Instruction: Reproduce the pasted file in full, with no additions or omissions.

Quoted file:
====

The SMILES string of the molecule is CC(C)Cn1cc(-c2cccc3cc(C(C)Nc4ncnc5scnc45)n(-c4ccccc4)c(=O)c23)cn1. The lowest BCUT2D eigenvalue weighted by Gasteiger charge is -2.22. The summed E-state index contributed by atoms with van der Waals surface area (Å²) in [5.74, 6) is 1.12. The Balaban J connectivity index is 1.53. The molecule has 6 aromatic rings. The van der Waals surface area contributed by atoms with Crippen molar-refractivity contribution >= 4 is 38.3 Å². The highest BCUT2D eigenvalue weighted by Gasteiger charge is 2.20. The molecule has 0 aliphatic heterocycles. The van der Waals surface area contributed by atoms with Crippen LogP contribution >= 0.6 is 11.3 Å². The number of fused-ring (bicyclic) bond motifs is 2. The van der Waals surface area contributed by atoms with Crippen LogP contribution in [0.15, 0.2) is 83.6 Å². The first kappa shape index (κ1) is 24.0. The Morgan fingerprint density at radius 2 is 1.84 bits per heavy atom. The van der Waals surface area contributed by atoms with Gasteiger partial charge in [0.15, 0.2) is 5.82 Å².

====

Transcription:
The SMILES string of the molecule is CC(C)Cn1cc(-c2cccc3cc(C(C)Nc4ncnc5scnc45)n(-c4ccccc4)c(=O)c23)cn1. The lowest BCUT2D eigenvalue weighted by Gasteiger charge is -2.22. The summed E-state index contributed by atoms with van der Waals surface area (Å²) in [5.74, 6) is 1.12. The Balaban J connectivity index is 1.53. The molecule has 6 aromatic rings. The van der Waals surface area contributed by atoms with Crippen molar-refractivity contribution >= 4 is 38.3 Å². The highest BCUT2D eigenvalue weighted by Gasteiger charge is 2.20. The molecule has 0 aliphatic heterocycles. The van der Waals surface area contributed by atoms with Crippen LogP contribution >= 0.6 is 11.3 Å². The number of fused-ring (bicyclic) bond motifs is 2. The van der Waals surface area contributed by atoms with Crippen LogP contribution in [0.15, 0.2) is 83.6 Å². The first kappa shape index (κ1) is 24.0. The Morgan fingerprint density at radius 2 is 1.84 bits per heavy atom. The van der Waals surface area contributed by atoms with Gasteiger partial charge in [0.15, 0.2) is 5.82 Å².